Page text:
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By convention, the root account is for minimal necessary admin and shouldn't be used for work that can be done as a normal user. Some distros even disable root login by default in an attempt to hide potential footguns from new users.

What do you think should (or shouldn't) go in .profile, .bashrc, etc for the root user account? Do you have any special safeguards, custom prompt, or user provisions for the root shell?
Long time nixers
Two of my servers don’t have a remotely accessible non-root account because I only log into them to maintain the system. (Which is ok because I don’t need any convenience shell toys for that.)

That said, I recommend to keep the root (and, even more so, toor if it exists) account as unmodified as possible: No non-static shell, no dependencies on external tools. Maintaining the system can and will leave the system in a half-working state at least temporarily.
I can vouch for jkl 2 idioms.

I also disable root ssh login, and leave the root account as clean as possible. It's only a last resource maintenance/recovery/single-user-mode account. Most of the things can already be done via sudo/doas/polkit and other good access control policies, so there should be no need to login directly as root.

As far as safeguard goes I have this:
export SUDO_PROMPT="\e[0;31m[Switching User] > "
One idea, discussed in a medium post here:
  • Auto-comment history using PROMPT_COMMAND to avoid accidental execution of stored commands.
There are many questions are that more or less self-explanatory and can add points to your main one:
  • Does the root user actually need a home in /root as in separate from other users, probably for safety reasons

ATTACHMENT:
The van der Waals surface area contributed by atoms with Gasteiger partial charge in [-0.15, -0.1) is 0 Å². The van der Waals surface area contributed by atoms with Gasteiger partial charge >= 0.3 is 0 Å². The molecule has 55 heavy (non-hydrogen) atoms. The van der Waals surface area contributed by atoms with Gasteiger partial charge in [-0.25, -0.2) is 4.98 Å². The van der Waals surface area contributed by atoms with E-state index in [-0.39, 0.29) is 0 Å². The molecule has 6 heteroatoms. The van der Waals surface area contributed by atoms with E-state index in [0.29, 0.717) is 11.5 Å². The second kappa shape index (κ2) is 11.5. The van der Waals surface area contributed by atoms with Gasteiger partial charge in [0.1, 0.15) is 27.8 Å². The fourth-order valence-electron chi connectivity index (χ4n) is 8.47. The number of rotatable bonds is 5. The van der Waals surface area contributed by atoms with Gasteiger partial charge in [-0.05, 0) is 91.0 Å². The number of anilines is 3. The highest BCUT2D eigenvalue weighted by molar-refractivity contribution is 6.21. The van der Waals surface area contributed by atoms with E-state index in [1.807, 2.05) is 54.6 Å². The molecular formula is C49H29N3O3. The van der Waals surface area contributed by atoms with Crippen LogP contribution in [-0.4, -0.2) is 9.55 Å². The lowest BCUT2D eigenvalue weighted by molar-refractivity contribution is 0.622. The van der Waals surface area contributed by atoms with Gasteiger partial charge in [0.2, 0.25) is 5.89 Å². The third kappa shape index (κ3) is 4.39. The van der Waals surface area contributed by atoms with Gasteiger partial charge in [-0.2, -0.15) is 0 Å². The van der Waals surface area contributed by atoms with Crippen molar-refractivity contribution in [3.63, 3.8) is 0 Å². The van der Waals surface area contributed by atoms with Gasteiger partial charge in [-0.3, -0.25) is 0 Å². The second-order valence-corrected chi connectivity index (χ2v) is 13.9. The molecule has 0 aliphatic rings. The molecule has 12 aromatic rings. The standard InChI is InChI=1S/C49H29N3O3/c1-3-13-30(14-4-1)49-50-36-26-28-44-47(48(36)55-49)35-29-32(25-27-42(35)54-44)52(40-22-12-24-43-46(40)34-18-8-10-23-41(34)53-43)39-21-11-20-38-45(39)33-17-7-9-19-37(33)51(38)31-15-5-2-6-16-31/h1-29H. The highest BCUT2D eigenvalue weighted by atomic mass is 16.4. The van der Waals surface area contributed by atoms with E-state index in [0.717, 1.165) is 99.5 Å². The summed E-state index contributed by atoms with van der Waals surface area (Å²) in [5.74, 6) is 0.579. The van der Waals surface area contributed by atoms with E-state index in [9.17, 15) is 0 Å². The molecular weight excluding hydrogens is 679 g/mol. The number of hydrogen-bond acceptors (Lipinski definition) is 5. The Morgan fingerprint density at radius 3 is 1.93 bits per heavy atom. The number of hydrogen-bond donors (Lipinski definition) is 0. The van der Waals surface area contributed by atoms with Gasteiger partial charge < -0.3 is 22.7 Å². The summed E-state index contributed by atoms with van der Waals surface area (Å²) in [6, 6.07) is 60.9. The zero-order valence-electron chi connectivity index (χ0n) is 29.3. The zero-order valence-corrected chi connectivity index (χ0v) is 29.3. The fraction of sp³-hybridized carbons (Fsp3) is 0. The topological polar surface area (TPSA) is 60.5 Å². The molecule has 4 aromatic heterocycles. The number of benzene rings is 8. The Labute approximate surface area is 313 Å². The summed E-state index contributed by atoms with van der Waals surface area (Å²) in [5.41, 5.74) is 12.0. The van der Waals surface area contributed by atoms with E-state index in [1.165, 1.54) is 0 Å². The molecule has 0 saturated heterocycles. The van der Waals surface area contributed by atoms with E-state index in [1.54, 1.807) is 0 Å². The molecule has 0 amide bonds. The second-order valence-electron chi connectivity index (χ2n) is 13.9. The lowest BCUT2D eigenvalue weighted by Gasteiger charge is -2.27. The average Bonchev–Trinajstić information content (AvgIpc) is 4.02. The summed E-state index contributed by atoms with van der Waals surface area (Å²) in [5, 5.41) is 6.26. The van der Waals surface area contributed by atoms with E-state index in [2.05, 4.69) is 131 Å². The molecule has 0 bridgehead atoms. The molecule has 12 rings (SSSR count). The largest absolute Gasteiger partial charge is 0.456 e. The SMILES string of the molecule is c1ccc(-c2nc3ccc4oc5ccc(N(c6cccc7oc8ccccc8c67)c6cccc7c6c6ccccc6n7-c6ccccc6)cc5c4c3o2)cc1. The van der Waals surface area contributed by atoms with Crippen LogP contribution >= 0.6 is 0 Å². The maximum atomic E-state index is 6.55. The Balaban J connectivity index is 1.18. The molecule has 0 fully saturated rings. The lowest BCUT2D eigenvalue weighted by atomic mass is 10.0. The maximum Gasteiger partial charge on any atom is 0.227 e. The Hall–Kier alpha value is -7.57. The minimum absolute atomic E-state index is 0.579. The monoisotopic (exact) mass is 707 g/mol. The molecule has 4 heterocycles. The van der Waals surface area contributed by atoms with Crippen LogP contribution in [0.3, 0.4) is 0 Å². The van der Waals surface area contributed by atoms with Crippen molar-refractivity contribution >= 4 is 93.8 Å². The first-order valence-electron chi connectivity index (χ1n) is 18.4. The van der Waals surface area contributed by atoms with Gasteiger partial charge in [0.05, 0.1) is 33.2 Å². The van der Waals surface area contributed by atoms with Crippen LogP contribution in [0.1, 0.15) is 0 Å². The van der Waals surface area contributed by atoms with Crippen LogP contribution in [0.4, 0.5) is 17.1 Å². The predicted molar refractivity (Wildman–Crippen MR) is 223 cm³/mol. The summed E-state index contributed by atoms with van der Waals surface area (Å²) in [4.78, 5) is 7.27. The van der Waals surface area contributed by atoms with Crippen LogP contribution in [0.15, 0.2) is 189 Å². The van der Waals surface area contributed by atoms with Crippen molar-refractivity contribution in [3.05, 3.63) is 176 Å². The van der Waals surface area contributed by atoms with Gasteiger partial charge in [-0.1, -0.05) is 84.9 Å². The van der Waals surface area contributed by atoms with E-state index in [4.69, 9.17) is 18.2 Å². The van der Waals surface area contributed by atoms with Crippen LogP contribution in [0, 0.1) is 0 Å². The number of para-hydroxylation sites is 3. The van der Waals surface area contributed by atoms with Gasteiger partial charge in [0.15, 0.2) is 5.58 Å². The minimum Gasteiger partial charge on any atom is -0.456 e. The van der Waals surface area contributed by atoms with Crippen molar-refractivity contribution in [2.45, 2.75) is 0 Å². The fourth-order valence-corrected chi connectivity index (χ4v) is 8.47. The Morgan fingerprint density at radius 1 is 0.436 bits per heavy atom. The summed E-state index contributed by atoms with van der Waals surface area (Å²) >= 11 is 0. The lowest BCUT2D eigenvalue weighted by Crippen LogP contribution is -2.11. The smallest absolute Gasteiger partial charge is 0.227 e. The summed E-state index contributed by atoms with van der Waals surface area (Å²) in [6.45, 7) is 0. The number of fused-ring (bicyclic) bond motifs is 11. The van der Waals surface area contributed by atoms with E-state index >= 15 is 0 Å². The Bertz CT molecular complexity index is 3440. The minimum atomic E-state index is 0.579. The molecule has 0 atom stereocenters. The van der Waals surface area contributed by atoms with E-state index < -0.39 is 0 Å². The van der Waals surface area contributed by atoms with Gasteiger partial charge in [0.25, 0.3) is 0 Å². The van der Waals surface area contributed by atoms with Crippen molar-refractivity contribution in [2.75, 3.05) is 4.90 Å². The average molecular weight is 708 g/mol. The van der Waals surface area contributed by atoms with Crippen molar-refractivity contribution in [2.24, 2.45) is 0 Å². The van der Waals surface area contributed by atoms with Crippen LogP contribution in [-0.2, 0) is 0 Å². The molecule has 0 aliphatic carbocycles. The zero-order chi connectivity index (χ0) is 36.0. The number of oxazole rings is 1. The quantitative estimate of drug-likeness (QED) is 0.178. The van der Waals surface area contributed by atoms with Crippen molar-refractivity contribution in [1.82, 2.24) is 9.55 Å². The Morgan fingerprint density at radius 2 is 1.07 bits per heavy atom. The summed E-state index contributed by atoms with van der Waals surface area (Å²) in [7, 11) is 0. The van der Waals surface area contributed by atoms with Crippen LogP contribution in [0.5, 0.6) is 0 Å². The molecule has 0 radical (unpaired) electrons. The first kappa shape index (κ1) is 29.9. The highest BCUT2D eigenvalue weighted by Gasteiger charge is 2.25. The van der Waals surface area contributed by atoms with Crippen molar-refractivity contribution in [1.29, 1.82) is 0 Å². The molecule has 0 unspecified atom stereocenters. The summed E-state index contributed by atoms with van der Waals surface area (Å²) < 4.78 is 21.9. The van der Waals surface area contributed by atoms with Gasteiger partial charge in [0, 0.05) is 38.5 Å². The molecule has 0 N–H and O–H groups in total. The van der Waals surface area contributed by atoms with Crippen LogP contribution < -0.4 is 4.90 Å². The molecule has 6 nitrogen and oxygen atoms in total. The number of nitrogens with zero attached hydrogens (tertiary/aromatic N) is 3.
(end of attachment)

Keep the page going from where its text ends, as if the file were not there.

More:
• What's the harm in running things as root, you can nuke your system easily
  • If the root user has a home does it mean you should use it like any other home and store files and software in it, maybe only administrative
  • Should the root user shell profile be customized like any other users, and does this pose any risks
  • Should the root user have a command history, or should it be erased everytime to start from a new clean environment
I remember reading a blog somewhere where the guy advocated the opposite (i.e. tossing out the security model and running everything as root).

Pretty sure it was this guy --> garyshood. From his tone I would guess he's joking, but he ends with an anecdote suggesting there may be at least a few like-minded individuals.
Grey Hair Nixers
The only thing I change for the root user is the /root/.ssh directory, where I push some keys (both private and public) so my backup server can connect to the other servers and run the backup routines fully privileged.

Other than that, I never connect as root.